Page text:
I thought Thursday would be the most ordinary day of the week.
Just shows what I know.
My left foot has been very painful, and I have been determined to find out why. I run around a lot with no shoes on, indoors and in the garden. I am constantly bumping my feet, and this sometimes causes problems. The lump that had appeared on the side of my foot had to be something I had trodden on.
When the lump began to go purple and hurt a lot, I knew it was time to be a nuisance somewhere. But where?
I have almost worn out my welcome at the doctor’s, so maybe I should look for a podiatrist, if that’s what you call them.
The receptionist at our doctor’s directed me to our local hospital, which is running a minor injury clinic. No appointments; just turn up and wait.
On impulse, I decided that Thursday was the day of reckoning. The worst that could happen, I thought, was being told it was another thing I would have to live with.
Our local hospital is what they used to call a Cottage Hospital, and it never feels like the big boys. I had been there several times before for blood tests and the occasional X-ray. It has a different atmosphere altogether, and everyone is so helpful.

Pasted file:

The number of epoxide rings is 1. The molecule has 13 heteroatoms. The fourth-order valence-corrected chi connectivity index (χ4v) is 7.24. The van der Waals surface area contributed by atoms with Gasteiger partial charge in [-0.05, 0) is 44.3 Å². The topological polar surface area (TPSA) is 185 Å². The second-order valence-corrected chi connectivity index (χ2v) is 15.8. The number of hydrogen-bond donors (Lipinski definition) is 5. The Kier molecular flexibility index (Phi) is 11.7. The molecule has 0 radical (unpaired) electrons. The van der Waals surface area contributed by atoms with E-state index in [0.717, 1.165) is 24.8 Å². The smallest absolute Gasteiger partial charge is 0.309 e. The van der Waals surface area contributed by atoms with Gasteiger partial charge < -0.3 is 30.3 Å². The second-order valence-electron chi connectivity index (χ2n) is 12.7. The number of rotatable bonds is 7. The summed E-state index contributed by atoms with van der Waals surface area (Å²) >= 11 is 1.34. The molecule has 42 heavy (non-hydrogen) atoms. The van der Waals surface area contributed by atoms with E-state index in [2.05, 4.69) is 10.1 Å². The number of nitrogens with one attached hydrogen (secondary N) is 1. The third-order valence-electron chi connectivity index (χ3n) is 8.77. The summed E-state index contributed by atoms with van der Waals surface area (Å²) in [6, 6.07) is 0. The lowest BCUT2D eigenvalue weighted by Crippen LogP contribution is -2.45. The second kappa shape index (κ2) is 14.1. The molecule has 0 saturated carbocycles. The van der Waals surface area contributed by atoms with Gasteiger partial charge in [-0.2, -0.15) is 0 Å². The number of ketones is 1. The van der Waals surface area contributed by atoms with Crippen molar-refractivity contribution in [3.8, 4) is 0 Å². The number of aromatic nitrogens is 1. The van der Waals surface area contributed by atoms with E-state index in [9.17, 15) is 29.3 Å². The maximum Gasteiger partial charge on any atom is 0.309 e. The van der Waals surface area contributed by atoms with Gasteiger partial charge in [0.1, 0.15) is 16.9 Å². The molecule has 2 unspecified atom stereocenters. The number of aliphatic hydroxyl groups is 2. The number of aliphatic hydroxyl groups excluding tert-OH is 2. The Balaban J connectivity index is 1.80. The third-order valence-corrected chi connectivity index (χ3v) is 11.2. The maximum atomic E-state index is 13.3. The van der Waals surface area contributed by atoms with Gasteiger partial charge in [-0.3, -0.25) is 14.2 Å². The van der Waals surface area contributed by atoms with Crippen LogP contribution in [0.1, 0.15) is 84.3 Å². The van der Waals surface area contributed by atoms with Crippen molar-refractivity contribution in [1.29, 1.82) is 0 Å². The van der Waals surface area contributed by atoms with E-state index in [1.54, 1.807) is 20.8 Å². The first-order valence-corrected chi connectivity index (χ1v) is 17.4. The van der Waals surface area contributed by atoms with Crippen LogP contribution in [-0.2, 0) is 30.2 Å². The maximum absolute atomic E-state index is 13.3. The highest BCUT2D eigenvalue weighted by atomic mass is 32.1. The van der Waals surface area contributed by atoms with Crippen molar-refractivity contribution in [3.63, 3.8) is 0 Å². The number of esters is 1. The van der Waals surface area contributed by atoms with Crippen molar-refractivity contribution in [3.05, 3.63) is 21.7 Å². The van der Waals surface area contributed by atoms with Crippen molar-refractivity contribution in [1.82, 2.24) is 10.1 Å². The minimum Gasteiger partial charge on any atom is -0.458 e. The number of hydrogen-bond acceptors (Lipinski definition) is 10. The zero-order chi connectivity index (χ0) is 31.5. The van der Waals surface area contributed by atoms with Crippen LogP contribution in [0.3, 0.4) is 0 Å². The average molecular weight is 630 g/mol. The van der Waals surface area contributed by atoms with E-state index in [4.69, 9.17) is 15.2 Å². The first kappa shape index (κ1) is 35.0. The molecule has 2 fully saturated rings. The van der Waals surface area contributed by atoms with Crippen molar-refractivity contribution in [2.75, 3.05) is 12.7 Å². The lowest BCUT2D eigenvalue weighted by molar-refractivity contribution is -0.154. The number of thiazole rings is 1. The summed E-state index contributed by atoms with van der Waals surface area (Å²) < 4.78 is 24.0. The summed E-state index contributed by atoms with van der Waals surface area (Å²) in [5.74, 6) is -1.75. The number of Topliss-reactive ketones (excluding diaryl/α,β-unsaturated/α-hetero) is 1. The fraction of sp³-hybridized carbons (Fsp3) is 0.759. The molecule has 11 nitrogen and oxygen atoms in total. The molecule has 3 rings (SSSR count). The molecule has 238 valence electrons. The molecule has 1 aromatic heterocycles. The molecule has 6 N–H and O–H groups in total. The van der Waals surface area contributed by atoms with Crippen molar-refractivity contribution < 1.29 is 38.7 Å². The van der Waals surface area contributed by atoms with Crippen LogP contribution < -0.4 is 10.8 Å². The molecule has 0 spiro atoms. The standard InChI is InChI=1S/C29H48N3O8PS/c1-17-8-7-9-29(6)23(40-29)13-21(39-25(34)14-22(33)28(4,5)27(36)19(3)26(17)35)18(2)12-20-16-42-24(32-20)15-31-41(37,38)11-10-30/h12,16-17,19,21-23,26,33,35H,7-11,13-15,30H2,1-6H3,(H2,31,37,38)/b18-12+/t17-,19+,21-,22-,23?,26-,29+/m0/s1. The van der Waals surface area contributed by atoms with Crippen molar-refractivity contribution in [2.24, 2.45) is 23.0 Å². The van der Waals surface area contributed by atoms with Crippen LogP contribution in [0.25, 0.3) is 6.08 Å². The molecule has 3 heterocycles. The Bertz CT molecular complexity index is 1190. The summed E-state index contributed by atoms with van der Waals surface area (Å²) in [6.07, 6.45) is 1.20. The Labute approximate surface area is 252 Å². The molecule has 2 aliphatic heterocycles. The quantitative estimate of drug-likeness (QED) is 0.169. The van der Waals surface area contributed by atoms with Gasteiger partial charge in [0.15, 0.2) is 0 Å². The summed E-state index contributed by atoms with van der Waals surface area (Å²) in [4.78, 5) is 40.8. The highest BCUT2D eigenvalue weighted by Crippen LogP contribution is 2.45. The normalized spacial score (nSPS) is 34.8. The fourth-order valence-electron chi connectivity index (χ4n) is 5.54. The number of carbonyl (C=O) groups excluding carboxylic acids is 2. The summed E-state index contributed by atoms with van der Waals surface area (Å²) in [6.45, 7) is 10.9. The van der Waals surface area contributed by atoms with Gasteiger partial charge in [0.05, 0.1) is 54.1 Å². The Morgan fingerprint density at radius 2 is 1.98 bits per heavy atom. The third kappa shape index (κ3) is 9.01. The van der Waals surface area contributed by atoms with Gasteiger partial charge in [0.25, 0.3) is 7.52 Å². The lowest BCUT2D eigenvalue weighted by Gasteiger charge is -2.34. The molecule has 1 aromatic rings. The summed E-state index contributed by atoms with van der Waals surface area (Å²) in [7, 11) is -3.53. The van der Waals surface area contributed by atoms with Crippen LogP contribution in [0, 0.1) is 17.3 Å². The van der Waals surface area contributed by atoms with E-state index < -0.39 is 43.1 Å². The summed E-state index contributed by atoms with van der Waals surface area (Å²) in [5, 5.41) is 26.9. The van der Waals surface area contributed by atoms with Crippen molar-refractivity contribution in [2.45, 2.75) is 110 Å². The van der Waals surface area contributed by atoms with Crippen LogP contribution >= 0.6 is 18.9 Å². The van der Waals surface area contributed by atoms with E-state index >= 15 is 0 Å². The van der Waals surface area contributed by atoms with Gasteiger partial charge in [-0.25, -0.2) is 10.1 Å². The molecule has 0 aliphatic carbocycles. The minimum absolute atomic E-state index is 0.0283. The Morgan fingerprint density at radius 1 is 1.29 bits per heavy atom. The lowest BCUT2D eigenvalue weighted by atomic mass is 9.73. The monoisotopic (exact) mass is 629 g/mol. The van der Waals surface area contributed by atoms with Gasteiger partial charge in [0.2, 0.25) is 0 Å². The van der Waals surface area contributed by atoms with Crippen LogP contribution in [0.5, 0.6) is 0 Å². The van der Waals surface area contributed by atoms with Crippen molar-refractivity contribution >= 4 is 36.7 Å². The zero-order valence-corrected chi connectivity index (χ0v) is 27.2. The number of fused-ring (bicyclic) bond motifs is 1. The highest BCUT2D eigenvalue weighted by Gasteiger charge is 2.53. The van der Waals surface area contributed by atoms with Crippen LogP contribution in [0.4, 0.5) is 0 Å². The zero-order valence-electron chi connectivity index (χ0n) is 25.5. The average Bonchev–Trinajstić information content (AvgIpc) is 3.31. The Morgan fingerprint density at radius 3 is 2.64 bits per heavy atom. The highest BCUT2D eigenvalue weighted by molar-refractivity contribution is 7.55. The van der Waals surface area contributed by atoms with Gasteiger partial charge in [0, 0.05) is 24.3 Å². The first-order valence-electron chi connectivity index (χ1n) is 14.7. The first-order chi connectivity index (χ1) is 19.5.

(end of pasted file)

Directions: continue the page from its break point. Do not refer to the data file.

Expecting a lengthy wait, as there was never a sense of urgency, I settled in the large waiting room with a book. I didn’t get to read much, as people-watching is far more interesting, and there were enough people there. A stream of people poured through the doors, many limping like me.
I was triaged very quickly, and I waited for the cue to go home and stop wasting their time… but they seemed to think it was serious after all.
Next, a cheerful nurse had a good look and thought the lump could be due to a foreign body, and I was taken for an X-ray.
Back to the waiting room and people-watching. Old and young, characters of every description came and went, and I couldn’t help but be surprised by the efficiency of it all.
I was still expecting to be sent home with a sticking plaster, but that was when Thursday became very weird.
When I was called into the medical room, the young doctor seemed very amused, a huge smile lighting up her face. She explained that the lump was soft tissue and asked when I had damaged my toe.
I hurt my feet daily; the times I hit that toe on the edge of furniture are almost legendary, and I couldn’t remember the last time.
I had to ask the question because I wasn’t getting much of an explanation.
“How can soft tissue hurt so much?”
“Oh, it’s not the lump that hurts. It’s the broken bone underneath…”
That was the exact moment that weird arrived.
I had never broken a bone before, something I have always been proud of, me being such a klutz, so to be told I had one now was quite a shock.
I must have looked doubtful, for she showed me the X-ray. The break was clear, and the lump of tissue was lying right on top of the break.
The bone should heal in six to eight weeks, and the lump should disappear. If it doesn’t, it will be time to see a podiatrist.
The family had a good laugh about all of this, and I must admit, I did too…
Good excuse to take things easy…